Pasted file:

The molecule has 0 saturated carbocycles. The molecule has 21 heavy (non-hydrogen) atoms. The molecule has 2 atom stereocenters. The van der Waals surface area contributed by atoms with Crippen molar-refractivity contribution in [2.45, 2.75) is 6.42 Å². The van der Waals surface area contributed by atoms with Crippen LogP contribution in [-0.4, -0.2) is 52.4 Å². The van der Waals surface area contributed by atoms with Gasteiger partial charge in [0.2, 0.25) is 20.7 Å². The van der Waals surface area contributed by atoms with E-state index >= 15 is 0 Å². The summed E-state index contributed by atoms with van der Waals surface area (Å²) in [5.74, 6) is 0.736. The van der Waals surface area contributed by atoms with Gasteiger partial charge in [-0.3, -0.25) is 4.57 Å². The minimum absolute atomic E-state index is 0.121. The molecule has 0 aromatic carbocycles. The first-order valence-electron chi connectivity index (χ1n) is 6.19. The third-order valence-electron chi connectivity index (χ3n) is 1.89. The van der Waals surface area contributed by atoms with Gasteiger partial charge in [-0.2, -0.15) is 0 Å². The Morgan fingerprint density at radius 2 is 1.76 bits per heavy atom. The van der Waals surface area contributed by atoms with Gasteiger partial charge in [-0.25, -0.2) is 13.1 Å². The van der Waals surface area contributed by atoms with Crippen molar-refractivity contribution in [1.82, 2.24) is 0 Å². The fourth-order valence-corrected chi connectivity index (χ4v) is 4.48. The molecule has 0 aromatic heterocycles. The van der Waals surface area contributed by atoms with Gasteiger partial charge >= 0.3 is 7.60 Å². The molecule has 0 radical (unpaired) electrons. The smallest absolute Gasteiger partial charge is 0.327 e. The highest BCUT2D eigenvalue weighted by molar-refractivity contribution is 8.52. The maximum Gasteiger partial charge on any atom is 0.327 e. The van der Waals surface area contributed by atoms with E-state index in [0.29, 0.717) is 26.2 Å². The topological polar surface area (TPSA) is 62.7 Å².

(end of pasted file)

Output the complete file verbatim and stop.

The molecule has 0 saturated carbocycles. The molecule has 21 heavy (non-hydrogen) atoms. The molecule has 2 atom stereocenters. The van der Waals surface area contributed by atoms with Crippen molar-refractivity contribution in [2.45, 2.75) is 6.42 Å². The van der Waals surface area contributed by atoms with Crippen LogP contribution in [-0.4, -0.2) is 52.4 Å². The van der Waals surface area contributed by atoms with Gasteiger partial charge in [0.2, 0.25) is 20.7 Å². The van der Waals surface area contributed by atoms with E-state index >= 15 is 0 Å². The summed E-state index contributed by atoms with van der Waals surface area (Å²) in [5.74, 6) is 0.736. The van der Waals surface area contributed by atoms with Gasteiger partial charge in [-0.3, -0.25) is 4.57 Å². The minimum absolute atomic E-state index is 0.121. The molecule has 0 aromatic carbocycles. The first-order valence-electron chi connectivity index (χ1n) is 6.19. The third-order valence-electron chi connectivity index (χ3n) is 1.89. The van der Waals surface area contributed by atoms with Gasteiger partial charge in [-0.2, -0.15) is 0 Å². The Morgan fingerprint density at radius 2 is 1.76 bits per heavy atom. The van der Waals surface area contributed by atoms with Gasteiger partial charge in [-0.25, -0.2) is 13.1 Å². The van der Waals surface area contributed by atoms with Crippen molar-refractivity contribution in [1.82, 2.24) is 0 Å². The fourth-order valence-corrected chi connectivity index (χ4v) is 4.48. The molecule has 0 aromatic heterocycles. The van der Waals surface area contributed by atoms with Gasteiger partial charge >= 0.3 is 7.60 Å². The molecule has 0 radical (unpaired) electrons. The smallest absolute Gasteiger partial charge is 0.327 e. The highest BCUT2D eigenvalue weighted by molar-refractivity contribution is 8.52. The maximum Gasteiger partial charge on any atom is 0.327 e. The van der Waals surface area contributed by atoms with E-state index in [0.29, 0.717) is 26.2 Å². The topological polar surface area (TPSA) is 62.7 Å².